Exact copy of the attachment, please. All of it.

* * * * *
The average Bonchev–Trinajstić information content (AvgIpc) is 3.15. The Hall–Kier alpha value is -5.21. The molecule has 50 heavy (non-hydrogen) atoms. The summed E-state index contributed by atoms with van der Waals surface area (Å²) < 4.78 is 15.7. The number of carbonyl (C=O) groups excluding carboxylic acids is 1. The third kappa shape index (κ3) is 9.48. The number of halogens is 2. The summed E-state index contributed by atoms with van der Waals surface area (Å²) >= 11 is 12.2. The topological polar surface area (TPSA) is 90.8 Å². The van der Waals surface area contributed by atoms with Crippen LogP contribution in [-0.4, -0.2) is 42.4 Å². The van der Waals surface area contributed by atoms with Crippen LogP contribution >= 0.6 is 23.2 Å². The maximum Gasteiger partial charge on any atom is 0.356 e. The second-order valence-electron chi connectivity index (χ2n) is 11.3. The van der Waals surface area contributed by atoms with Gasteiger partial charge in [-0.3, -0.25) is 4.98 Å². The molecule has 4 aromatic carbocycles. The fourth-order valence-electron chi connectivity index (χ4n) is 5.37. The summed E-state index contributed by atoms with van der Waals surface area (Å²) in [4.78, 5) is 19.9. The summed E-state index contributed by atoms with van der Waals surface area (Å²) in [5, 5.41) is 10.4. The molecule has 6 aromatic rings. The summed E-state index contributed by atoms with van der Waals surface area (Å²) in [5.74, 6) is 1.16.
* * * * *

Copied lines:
The average Bonchev–Trinajstić information content (AvgIpc) is 3.15. The Hall–Kier alpha value is -5.21. The molecule has 50 heavy (non-hydrogen) atoms. The summed E-state index contributed by atoms with van der Waals surface area (Å²) < 4.78 is 15.7. The number of carbonyl (C=O) groups excluding carboxylic acids is 1. The third kappa shape index (κ3) is 9.48. The number of halogens is 2. The summed E-state index contributed by atoms with van der Waals surface area (Å²) >= 11 is 12.2. The topological polar surface area (TPSA) is 90.8 Å². The van der Waals surface area contributed by atoms with Crippen LogP contribution in [-0.4, -0.2) is 42.4 Å². The van der Waals surface area contributed by atoms with Crippen LogP contribution >= 0.6 is 23.2 Å². The maximum Gasteiger partial charge on any atom is 0.356 e. The second-order valence-electron chi connectivity index (χ2n) is 11.3. The van der Waals surface area contributed by atoms with Gasteiger partial charge in [-0.3, -0.25) is 4.98 Å². The molecule has 4 aromatic carbocycles. The fourth-order valence-electron chi connectivity index (χ4n) is 5.37. The summed E-state index contributed by atoms with van der Waals surface area (Å²) in [4.78, 5) is 19.9. The summed E-state index contributed by atoms with van der Waals surface area (Å²) in [5, 5.41) is 10.4. The molecule has 6 aromatic rings. The summed E-state index contributed by atoms with van der Waals surface area (Å²) in [5.74, 6) is 1.16.